116 3rd St SE
Cedar Rapids, Iowa 52401
Iowa’s decennial legislative redistricting is underway with the long-awaited release of new U.S. census data. We hope the outcome is fair and nonpartisan, just like it’s been for the past 40 years.
Given the pandemic-related delay in sending out population figures, the Iowa Legislature is expected to miss its Sept. 15 deadline for approving new maps for state legislative districts. Under the state Constitution, redistricting authority would go to the Iowa Supreme Court.
We probably won’t know what the court will do until the deadline passes. Justices could take on the process themselves or perhaps let legislators play their traditional role of voting on a map produced by legislative staff.
If the Supreme Court ends up taking charge, we expect them to rely on the Legislative Services Agency, which has a strong track record of nonpartisan redistricting over the last four 10-year cycles. If legislators are tasked with approving maps, we urge them to adopt one drawn by legislative staff, with no amendments from elected officials.
It wouldn’t be totally out of character for them to pull an autumn switcheroo on the voters.
In the usual realignment procedure, the Legislative Services Agency draws up a map under a set of rules meant to root out political favoritism. Lawmakers then take an up-or-down vote. If the first map is rejected, the process repeats. If it’s voted down again, the third map can be amended by legislators.
There in the third map lies the potential for mischief. The party in power could redraw lines to its own benefit, a tactic known as gerrymandering whereby politicians pick their voters, instead of the other way around. Lawmakers in other states use it to tilt the map in their favor.
Lawmakers in the Republican majority are adamant that they have no plans to alter Iowa’s celebrated nonpartisan redistricting process, and to their credit they have made no legislative overtures to that end. But rejecting the professionally drawn up maps and replacing them with their own amended design would fall within the existing process and it still would be a very bad idea.
In other words, legislators could abide by the system while still making a politically opportunistic mess of things.
One can hardly blame critics for their anxiety over what Republicans — who hold the governorship and healthy majorities in both legislative chambers — will do with the map. Under one-party control, they have codified several changes to election law that we see as bald attempts to game the system in their favor. It wouldn’t be totally out of character for them to pull an autumn switcheroo on the voters.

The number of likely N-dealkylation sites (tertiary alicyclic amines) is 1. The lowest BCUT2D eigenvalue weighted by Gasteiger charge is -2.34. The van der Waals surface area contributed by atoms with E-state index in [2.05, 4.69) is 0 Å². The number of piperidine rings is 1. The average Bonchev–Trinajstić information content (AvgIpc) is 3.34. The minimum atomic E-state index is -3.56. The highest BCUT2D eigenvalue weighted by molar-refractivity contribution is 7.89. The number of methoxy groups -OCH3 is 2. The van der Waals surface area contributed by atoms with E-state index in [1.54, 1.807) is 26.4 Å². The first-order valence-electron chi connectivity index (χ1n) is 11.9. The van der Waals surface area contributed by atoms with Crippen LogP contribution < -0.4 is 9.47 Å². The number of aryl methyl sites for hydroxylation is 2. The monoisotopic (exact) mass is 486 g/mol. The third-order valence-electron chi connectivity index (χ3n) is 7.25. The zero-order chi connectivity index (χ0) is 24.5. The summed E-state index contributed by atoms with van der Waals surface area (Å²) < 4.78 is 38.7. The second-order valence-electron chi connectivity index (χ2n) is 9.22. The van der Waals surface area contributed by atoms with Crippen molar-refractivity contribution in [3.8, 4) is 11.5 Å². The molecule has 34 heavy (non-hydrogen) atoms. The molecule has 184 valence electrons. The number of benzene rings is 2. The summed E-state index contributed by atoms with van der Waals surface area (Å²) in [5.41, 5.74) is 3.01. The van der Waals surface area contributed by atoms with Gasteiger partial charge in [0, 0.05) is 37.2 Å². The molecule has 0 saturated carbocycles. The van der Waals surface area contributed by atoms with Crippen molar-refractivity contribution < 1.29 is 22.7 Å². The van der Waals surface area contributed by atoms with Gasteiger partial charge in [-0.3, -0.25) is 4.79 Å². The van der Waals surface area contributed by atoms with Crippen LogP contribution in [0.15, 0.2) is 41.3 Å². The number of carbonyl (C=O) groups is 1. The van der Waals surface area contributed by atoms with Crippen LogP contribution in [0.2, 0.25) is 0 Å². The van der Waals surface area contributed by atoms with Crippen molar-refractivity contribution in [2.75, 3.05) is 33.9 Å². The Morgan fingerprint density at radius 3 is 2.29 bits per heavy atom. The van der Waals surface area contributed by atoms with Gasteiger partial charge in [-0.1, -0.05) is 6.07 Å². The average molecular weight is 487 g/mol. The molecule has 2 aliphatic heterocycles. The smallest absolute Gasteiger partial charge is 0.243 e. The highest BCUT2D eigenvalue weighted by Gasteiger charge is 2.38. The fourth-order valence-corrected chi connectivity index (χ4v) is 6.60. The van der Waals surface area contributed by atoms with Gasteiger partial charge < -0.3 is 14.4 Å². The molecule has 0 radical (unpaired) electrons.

They should see that unbiased redistricting is not only good government, it’s also good politics, if Iowa history is any indication.
Iowa’s redistricting process, which is recognized as one of the best in the nation at mitigating partisan influence, is the product of a legal dispute during the 1971 decennial realignment. After lawmakers were accused of making districts with disparate populations in order to protect incumbents, the Iowa Supreme Court took over and drafted its own map, ruling that the legislators’ version violated the principle of one person, one vote.
In the following few years, half the lawmakers who supported the skewed map were either voted out or retired from the Legislature, according to guest columnist Roger Munns, a former Gazette and Associated Press reporter. There was a political price to pay for their protectionist ploy.
Among all the dirty tricks politicians play, few stoke distrust of the political system the way gerrymandering does. The scheme is so infamous and politicians are so widely recognized as crooked that some citizens just assume Iowa’s districts are rigged to boost Republicans. They’re not, at least for now.
Iowa Republicans have managed to put political and demographic winds at their backs to achieve great electoral success in recent years. That already was the trend before they enacted laws to require voter ID, make it harder for third-party candidates to get on the ballot and limit access to early and absentee voting. Even if you’re a conniving partisan cynic, it’s hard to see what the benefit of those policies is.
In a state where one party already controls the levers of government power, the only thing to be gained from gerrymandering is public outrage and discontent.
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